Friday, March 25, 2011

146. A fitting poem to describe apostolic folks

I found this poem on Sam Metcalfs blog. (a great blog about the apostolic and missional issues.) Thought I would republish here. It is a nifty description of of the apostolic person and their experience in relation to institutional dynamics.

There’s a race of men that don’t fit in,
A race that can’t stay still;
So they break the hearts of kith and kin,
And they roam the world at will.
They range the field and they rove the flood,
And they climb the mountain’s crest;
Theirs is the curse of the gypsy blood,
And they don’t know how to rest. If they just went straight they might go far;
They are strong and brave and true;
But they’re always tired of the things that are,
And they want the strange and new.
They say: “Could I find my proper groove,
What a deep mark I would make!

Because apostolic people are intrinsically entrepreneurial, they often have a wanderlust of sorts. I have seen this very pattern in my own life, and in others. One of the people in scripture I relate to is Barnabas. As a Levite, he was tied to the Temple system, a system not so friendly to the entrepreneurial, pioneering types. It seems that Barnabas was an apostle in waiting. (Acts 14) and it took a genuine encounter with the gospel, and another apostle, Paul, to fully awaken this in him and legitimize it. Once this happened, it seemed that he was able to migrate away from the the institutional domain of the temple and venture out into the frontier.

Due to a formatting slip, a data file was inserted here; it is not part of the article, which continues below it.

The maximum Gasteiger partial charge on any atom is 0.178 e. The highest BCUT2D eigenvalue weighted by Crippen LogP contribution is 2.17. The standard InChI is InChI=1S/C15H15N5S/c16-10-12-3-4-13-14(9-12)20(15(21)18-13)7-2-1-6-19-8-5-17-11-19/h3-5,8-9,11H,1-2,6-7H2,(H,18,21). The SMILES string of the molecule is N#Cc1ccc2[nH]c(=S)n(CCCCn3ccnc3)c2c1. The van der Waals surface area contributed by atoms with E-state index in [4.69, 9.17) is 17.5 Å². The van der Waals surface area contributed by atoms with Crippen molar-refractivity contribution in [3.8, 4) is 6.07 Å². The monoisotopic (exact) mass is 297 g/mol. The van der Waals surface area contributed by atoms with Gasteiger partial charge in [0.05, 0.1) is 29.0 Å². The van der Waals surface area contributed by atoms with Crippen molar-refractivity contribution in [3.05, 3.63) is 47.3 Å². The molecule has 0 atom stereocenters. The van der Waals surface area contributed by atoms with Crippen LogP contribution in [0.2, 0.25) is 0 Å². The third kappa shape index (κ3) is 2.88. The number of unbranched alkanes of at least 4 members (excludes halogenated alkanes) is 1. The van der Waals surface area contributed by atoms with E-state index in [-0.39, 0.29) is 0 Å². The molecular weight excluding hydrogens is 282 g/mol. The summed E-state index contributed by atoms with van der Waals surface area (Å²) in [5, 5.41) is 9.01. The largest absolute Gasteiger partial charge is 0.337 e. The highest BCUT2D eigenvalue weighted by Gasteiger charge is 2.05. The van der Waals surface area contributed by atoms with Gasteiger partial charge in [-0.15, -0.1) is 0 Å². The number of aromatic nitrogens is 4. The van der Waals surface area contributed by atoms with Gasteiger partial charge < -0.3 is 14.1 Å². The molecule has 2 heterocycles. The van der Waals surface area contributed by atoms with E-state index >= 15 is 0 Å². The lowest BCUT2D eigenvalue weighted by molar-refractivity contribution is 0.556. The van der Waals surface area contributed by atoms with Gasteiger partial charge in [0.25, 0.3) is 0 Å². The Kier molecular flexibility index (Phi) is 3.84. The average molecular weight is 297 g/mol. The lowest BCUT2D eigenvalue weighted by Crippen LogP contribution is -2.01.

I at one time was doing traditional ministry as a "pastor" and eventually discovered I was gifted apostolically. What a release! What an affirming experience to know you are not weird or a misfit. I was simply an apostle in a pastoral setting. Needless to say, it is not very conducive for a pioneer to be stuck at the settlement. It always makes me wonder how many apostolic folks out there think they some how do not fit in because they are stuck in a monolithic system that caters primarily to the settlers. Lets broaden the scope and recognize both pioneers and settlers. 

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